Do you like succulent plants hanging on the wall as your indoor potted plant?

Crassula Muscosa “Watch Chain” is one of the succulents that are suitable for wall hanging succulent.

The slender branching stems are slightly woody, suffruticosa, 10-60 cm long spreading or flexuous or decumbent, and densely covered by small, scale-like, neatly overlapping, leaves arranged in 4 rows made this succulent look different from others.

Crassula Muscosa “Watch Chain” gets its name from the Latin word muscosus, meaning “mossy”.

This name is referring to the outlook of this succulent. It is also known as Crassula Iycopodioides.

The Crassula Muscosa plant is known by several common names:

  • · Crassula Princess Pine
  • · Zipper Plant
  • · Rattail Crassula
  • · Lizard’s tail succulent
  • · Clubmoss Crassula

Crassula Muscosa is present in Southern Africa and southern Namibia.

Crassula Muscosa caring guide

 

 It is widely distributed throughout semi-arid and arid karoo areas and grows preferably in rocky habitats, but can still be found on plains.

During spring or summer, you can find that green-yellow flowers appear along the stem with the leaves. 

This kind of flowering may also occur in other seasons after rains.

But if you plant it indoors, it is unlikely to bloom. The flower carries a strong musky scent that can be unpleasant to some people.

According to ASPCA, Crassula Muscosa is a non-toxic plant for cat.

But parts of it are known to be toxic to humans and animals, so care should be exercised in planting it around
children and pets.

Crassula Muscosa “Watch Chian” care

I like watching succulent flowers in full bloom. 

And you?

If your cold-resistant area of USDA is between 9 A and 10 B, you can plant Crassula Muscosa outdoors.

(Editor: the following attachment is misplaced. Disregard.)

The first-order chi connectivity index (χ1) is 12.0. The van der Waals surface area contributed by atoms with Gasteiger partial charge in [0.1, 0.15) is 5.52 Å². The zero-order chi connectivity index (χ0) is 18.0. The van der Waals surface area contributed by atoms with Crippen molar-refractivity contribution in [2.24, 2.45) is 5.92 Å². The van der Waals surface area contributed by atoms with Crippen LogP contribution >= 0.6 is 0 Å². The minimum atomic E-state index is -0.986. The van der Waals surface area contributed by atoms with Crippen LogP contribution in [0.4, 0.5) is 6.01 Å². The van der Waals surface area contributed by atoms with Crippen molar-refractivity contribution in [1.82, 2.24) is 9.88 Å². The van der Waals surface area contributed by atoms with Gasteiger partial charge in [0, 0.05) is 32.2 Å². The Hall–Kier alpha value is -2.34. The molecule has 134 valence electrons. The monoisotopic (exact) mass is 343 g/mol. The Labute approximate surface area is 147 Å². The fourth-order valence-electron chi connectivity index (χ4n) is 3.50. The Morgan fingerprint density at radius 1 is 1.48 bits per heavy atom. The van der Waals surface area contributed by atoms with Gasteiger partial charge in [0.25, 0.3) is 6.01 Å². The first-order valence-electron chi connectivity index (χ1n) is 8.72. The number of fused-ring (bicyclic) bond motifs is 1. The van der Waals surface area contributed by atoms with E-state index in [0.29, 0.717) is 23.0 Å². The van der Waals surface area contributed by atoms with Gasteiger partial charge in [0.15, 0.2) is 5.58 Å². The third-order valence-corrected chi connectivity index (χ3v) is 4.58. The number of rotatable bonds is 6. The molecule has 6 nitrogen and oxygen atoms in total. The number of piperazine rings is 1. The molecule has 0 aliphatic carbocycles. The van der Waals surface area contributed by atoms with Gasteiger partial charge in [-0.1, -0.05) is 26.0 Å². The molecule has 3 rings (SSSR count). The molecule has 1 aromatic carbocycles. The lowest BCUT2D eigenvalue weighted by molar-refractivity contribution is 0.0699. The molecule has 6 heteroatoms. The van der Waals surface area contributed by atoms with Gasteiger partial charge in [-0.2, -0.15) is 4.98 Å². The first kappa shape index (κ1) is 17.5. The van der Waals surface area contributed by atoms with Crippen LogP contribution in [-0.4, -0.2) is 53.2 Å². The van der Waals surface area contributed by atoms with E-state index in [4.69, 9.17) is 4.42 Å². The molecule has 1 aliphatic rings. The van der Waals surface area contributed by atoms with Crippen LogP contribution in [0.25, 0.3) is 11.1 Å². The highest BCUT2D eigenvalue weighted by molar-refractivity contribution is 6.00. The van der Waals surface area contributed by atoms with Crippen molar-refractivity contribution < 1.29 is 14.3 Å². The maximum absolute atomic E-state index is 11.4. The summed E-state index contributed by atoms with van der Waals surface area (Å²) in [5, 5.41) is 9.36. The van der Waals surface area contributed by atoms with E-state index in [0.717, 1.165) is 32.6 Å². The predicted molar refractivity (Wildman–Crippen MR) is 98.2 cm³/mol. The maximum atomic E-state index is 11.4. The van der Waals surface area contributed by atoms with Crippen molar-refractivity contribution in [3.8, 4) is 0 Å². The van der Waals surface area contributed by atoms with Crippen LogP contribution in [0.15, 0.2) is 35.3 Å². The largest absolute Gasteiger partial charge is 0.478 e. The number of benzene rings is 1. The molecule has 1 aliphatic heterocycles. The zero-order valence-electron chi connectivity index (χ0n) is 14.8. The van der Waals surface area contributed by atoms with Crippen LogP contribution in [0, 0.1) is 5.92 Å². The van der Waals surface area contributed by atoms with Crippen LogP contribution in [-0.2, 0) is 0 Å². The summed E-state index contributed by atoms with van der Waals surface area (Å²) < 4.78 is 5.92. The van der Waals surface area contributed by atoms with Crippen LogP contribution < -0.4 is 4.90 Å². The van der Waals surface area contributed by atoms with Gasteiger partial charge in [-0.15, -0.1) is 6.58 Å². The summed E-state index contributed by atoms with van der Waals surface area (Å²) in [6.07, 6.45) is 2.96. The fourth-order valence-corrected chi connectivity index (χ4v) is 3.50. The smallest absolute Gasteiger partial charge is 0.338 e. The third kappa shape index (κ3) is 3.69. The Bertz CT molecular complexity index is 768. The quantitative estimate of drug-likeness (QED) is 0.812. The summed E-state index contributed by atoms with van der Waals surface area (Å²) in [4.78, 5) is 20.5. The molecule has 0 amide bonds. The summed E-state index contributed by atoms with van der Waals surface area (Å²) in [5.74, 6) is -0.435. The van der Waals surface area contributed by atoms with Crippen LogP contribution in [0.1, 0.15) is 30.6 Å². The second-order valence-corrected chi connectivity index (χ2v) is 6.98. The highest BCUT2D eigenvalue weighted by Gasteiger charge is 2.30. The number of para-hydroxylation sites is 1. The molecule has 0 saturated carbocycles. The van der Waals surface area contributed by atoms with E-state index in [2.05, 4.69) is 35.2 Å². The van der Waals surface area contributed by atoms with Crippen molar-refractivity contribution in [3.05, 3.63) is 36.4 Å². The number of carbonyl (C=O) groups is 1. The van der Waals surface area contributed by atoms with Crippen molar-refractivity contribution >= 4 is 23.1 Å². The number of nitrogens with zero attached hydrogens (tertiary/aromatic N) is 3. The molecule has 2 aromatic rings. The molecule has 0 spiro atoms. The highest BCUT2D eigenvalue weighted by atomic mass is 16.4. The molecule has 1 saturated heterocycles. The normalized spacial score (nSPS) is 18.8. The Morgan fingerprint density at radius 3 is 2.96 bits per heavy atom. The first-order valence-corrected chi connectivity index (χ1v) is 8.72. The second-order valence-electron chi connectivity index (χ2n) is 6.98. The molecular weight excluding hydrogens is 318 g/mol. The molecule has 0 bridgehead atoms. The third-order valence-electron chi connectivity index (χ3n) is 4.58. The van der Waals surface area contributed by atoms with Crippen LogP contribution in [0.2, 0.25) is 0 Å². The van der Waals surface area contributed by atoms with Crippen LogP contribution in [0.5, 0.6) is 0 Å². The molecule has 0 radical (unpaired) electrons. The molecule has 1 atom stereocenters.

The average minimum temperature in winter is above 200 degrees Fahrenheit (-6.7 degrees Celsius).

If the lowest temperature in winter in your living area is lower than this temperature, you are unlikely to see them blossom, because you need to plant them in a container.

Since Crassula Muscosa is not cold hardy. 

When the temperature is below 200 degrees Fahrenheit (-6.7 degrees Celsius), you should take them indoors.

Check out “How to Care for Succulents in the Winter” to see more tips on taking care of your success during the cold season.

Sunlight

This cutie succulent love full to partial sun. 

Plant them in your garden, to provide them with sunshine for at least 6 hours every day. 

For indoor, keep in mind that located them near the window can provide full sunlight for them.

Take note that this plant will be out of control if plant outdoors in summer ray.

Plenty of sunshine will make your cutie succulent sunburn.

Watering

Crassula Muscosa grow and propagation

Like other succulents, Crassula Muscosa has a typical watering need for a succulent.

Watering is the most important lesson for beginners.Unlike other plants, succulent plants do not need much water.

 Just watering them when the soil is completely dry out. 

This mimics the water availability in the natural habitat – occasional heavy downpours. 

The plant is adapted to this, so it will keep beaming with life.

For those who plant this cutie succulent outdoors, you need to increase the watering frequency.

The heat will cause the soil to dry out easily during that summer season.

Soil

Crassula Muscosa can grow well in rocky quartz fields. This kind of soil can store water only for a short time.

For planting this succulent, you must choose the soil that is in line with their natural habitat.